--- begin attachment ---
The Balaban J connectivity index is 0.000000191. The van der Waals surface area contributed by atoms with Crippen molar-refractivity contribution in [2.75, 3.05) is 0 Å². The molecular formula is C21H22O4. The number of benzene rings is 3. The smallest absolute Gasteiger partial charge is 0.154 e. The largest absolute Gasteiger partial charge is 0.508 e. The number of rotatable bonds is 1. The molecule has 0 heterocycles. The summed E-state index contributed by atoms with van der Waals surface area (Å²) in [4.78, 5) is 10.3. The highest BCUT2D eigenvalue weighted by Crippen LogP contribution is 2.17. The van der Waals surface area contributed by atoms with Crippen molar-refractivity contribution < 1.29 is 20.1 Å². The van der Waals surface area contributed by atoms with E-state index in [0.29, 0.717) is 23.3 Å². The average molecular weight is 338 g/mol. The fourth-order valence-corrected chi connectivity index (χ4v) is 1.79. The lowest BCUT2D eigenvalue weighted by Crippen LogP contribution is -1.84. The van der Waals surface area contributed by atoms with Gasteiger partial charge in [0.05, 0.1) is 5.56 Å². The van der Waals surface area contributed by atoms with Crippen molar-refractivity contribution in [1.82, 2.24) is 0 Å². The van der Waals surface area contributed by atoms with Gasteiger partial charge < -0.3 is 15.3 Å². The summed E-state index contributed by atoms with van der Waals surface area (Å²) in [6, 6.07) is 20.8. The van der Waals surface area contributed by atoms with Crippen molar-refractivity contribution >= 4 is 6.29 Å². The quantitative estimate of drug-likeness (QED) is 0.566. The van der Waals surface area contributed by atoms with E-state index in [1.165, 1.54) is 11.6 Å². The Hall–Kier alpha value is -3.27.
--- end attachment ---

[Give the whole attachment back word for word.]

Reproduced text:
The Balaban J connectivity index is 0.000000191. The van der Waals surface area contributed by atoms with Crippen molar-refractivity contribution in [2.75, 3.05) is 0 Å². The molecular formula is C21H22O4. The number of benzene rings is 3. The smallest absolute Gasteiger partial charge is 0.154 e. The largest absolute Gasteiger partial charge is 0.508 e. The number of rotatable bonds is 1. The molecule has 0 heterocycles. The summed E-state index contributed by atoms with van der Waals surface area (Å²) in [4.78, 5) is 10.3. The highest BCUT2D eigenvalue weighted by Crippen LogP contribution is 2.17. The van der Waals surface area contributed by atoms with Crippen molar-refractivity contribution < 1.29 is 20.1 Å². The van der Waals surface area contributed by atoms with E-state index in [0.29, 0.717) is 23.3 Å². The average molecular weight is 338 g/mol. The fourth-order valence-corrected chi connectivity index (χ4v) is 1.79. The lowest BCUT2D eigenvalue weighted by Crippen LogP contribution is -1.84. The van der Waals surface area contributed by atoms with Gasteiger partial charge in [0.05, 0.1) is 5.56 Å². The van der Waals surface area contributed by atoms with Crippen molar-refractivity contribution in [1.82, 2.24) is 0 Å². The van der Waals surface area contributed by atoms with Gasteiger partial charge < -0.3 is 15.3 Å². The summed E-state index contributed by atoms with van der Waals surface area (Å²) in [6, 6.07) is 20.8. The van der Waals surface area contributed by atoms with Crippen molar-refractivity contribution >= 4 is 6.29 Å². The quantitative estimate of drug-likeness (QED) is 0.566. The van der Waals surface area contributed by atoms with E-state index in [1.165, 1.54) is 11.6 Å². The Hall–Kier alpha value is -3.27.